The Name “Chris”

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[This Commentary was originally submitted to appear in the January 17, 1991 issue of The Mendon-Honeoye Falls-Lima Sentinel.]

CarosaCommentaryNewLogo_259I returned to the Monday night volley ball courts of HF-L High School a week ago after a seven or eight month absence (night school can do that to you). It was an enjoyably sweaty time with lots of familiar faces and quite a few new ones. I liked the workout.

When playing on one of the back courts, I noticed the many paper basketballs and megaphones taped high on the wall. On each stood the name of a basketball player and cheerleader. I read the names of the boys and girls, looking for a Chris. (OK, OK, so I’m proud of the name my parents gave me.)

I found three basketballs with the name Chris on them. I guess the basketball team has three players named Chris. Wow! I know the name appears regularly on the list of “Most Used Names for Babies,” but this finding amazed me.

First of all, what if all three go on the court at the same time when, for example, Chuck has the ball? If the Coach yells, “Throw it to Chris!” who does Chuck pass the ball to? Problems, problems.

My brother and I had a similar problem as teenagers playing Vince Lombardi Football. The coach, who preferred using a player’s last name (hence, the problem) solved the Carosa brothers dilemma quite ingeniously. He called my brother “Carosa,” which makes sense, because that’s my brother’s name. He called me “Caruso,” which makes sense, because that’s how everybody usually pronounces “Carosa” anyway.

Actually, I resented the fact that my brother got to retain the family name while I got stuck with the inauthentic version. After all, I’m the oldest. Furthermore, the coach knew we were brothers, yet insisted on calling us by different last names. I’m sure they have their reasons, but I’ll never understand coaches.

Well, let’s get back to the name Chris, or, more formally, Christopher. Christopher comes courtesy of the Greeks. In religious circles, it means “Christ Bearer,” mainly because St. Christopher is said to have carried the young Christ. I assume novelty stores sell coffee mugs which have additional pleasantries emblazoned upon them regarding the meaning of the name Chris.

Christopher has a few really strange nick-names (at least according to my parents’ old dictionary). Nobody ever called me “Kit” or “Kester,” but supposedly I should have answered if they did.

When I grew up (or, more appropriately, where I grew up), the name had a lot of novelty associated with it. Nobody knew too many Christophers. This despite the fact the name has always been right up there with John and Joe in terms of use. So, in my youth, when all the Johns ganged up on all the Joes, who ganged up on all the Bills, etc… I was usually left with a deck of cards playing Solitaire (which I ultimately learned to play pretty well).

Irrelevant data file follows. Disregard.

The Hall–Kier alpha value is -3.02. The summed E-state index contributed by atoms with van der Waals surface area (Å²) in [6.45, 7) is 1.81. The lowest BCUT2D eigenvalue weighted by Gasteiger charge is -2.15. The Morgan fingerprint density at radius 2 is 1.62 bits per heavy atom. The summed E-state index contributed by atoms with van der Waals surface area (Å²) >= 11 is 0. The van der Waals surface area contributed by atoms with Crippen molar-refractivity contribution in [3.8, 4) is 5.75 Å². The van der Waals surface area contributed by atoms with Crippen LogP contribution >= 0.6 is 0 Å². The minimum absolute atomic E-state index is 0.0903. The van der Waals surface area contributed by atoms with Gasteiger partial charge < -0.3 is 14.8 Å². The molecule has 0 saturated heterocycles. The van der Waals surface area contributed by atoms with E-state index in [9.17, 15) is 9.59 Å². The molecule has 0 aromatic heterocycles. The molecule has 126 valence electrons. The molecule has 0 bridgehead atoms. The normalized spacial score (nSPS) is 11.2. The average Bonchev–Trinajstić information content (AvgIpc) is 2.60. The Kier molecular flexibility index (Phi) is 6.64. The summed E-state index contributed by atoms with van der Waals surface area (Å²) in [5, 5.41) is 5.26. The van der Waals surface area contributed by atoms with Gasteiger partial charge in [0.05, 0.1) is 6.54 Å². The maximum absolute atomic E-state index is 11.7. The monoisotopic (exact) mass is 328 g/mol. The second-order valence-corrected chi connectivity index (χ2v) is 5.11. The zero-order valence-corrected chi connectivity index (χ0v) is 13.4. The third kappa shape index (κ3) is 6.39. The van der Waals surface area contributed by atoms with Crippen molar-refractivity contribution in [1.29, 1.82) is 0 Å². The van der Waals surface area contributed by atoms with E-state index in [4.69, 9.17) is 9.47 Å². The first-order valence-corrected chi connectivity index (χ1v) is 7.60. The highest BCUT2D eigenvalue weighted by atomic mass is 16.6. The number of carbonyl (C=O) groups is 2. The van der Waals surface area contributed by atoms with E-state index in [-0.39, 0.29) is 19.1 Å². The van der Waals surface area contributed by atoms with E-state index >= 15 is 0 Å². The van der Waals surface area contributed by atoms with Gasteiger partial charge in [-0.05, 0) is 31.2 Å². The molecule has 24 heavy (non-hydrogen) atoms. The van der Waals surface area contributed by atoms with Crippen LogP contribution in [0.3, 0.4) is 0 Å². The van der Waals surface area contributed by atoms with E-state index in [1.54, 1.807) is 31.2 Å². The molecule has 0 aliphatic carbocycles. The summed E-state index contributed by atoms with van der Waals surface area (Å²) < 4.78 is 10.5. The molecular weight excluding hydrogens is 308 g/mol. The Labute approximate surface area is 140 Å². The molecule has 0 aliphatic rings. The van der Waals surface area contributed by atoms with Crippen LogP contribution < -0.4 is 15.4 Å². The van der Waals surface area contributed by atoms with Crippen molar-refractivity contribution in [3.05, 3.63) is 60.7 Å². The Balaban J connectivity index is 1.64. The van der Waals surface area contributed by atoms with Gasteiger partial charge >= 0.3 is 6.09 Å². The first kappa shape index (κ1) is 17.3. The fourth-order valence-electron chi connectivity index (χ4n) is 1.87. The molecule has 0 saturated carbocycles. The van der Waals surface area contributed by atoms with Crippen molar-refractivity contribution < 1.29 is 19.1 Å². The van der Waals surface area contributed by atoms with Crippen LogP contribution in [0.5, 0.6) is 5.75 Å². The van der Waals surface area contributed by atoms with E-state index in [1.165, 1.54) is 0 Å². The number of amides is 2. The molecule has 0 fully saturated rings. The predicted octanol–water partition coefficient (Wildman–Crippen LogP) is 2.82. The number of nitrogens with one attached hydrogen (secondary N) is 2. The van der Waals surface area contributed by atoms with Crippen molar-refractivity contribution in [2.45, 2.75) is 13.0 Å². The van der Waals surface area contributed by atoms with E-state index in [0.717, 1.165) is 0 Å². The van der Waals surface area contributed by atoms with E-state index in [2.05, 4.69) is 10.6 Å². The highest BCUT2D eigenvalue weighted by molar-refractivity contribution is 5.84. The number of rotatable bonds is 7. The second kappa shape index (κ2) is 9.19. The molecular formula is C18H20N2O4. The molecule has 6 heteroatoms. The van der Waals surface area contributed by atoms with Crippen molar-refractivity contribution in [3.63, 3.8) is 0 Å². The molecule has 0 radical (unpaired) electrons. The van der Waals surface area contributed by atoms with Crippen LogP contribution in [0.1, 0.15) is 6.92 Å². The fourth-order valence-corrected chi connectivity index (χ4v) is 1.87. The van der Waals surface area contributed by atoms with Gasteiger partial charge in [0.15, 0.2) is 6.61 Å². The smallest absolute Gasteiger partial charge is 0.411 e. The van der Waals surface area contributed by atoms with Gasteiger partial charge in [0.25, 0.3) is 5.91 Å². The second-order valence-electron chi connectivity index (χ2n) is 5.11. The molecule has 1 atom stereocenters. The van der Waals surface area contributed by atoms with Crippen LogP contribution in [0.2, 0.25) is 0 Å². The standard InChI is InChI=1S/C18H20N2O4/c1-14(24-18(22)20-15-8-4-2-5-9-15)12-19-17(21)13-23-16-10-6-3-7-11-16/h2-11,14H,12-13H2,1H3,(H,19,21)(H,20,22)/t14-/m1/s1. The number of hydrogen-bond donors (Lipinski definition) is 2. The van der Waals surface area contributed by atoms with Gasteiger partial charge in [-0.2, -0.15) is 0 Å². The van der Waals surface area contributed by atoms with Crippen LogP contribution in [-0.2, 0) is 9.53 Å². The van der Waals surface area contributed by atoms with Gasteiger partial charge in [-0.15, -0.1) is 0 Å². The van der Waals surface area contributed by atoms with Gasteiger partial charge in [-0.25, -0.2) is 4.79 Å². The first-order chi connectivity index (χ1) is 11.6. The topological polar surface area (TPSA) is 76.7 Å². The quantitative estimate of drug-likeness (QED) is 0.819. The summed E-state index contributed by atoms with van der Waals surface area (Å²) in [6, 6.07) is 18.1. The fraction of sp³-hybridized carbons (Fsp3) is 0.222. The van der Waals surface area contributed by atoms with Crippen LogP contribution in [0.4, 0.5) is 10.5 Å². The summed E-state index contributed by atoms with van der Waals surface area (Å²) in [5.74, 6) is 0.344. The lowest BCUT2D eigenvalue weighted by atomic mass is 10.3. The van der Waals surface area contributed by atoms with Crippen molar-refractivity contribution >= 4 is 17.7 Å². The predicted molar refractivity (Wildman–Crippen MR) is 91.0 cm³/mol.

Teachers liked my name, but often felt sorry for its length. Once, in second grade, we had to practice printing by writing our name ten times. My teacher said I had a long name, so I only had to write it seven times. Indeed, my own mother has admitted she did not want to give me a middle name because she felt my name was already long enough.

Once I graduated from High School and entered a different world, I discovered many more people who shared my name. That revelation made me very happy. I knew then the joy that all the Johns and Joes and Bills had shared for so long. I had brothers (and sisters, given the flexibility of the name) I never before knew I had.

Times have changed. Even in my own extended family do I see a plethora of variations on the name Chris. At one point, I had three consecutive new born cousins given the name Chris. Luckily, I had been around long before them, so mix-ups don’t happen that often.

The phenomenon reaches well beyond the family. Once I worked in an office which had four people named Chris. And we had less than thirty people working in the entire firm! Fortunately, I had seniority.

Actually, initials tend to have a greater importance in the work world, and I didn’t have seniority over this woman who already used the initials CC. The office manager didn’t see a problem, though. She told me just to use my middle initial. That’s when I told her the story about how my mother didn’t want me to have a long name, so…

Next Week #93: PAC-MAN – A Last Look Back (originally published on January 10, 1990)
Next Week #95: No Submission #1 (originally not published on January 24, 1990)

[What is this and why is here? See Interested in Discovering My Time Machine? for more details.]


  1. Chris Carosa says

    Author’s Comment: OK, this submission was a test. Apparently, writing about PAC-MAN (the previous week’s Commentary) could potential offend someone, thus meriting an Editor’s Note disclaiming any association with my writing. This week’s discussion of my name was obviously a personal reflection. It couldn’t possibly offend anyone. Of course, whom ever was responsible for layout this week one-upped my test. They simply didn’t print this submission.

    This particular essay, while personal, became useful in part because there are, quite frankly, a lot of people named “Chris” who evidently like reading and hearing about their name even if it’s someone else’s story about that name. My best discourse of the name Chris, however, had to be a speech I gave several years ago. I’ll write that one up one of these days and share it with everyone

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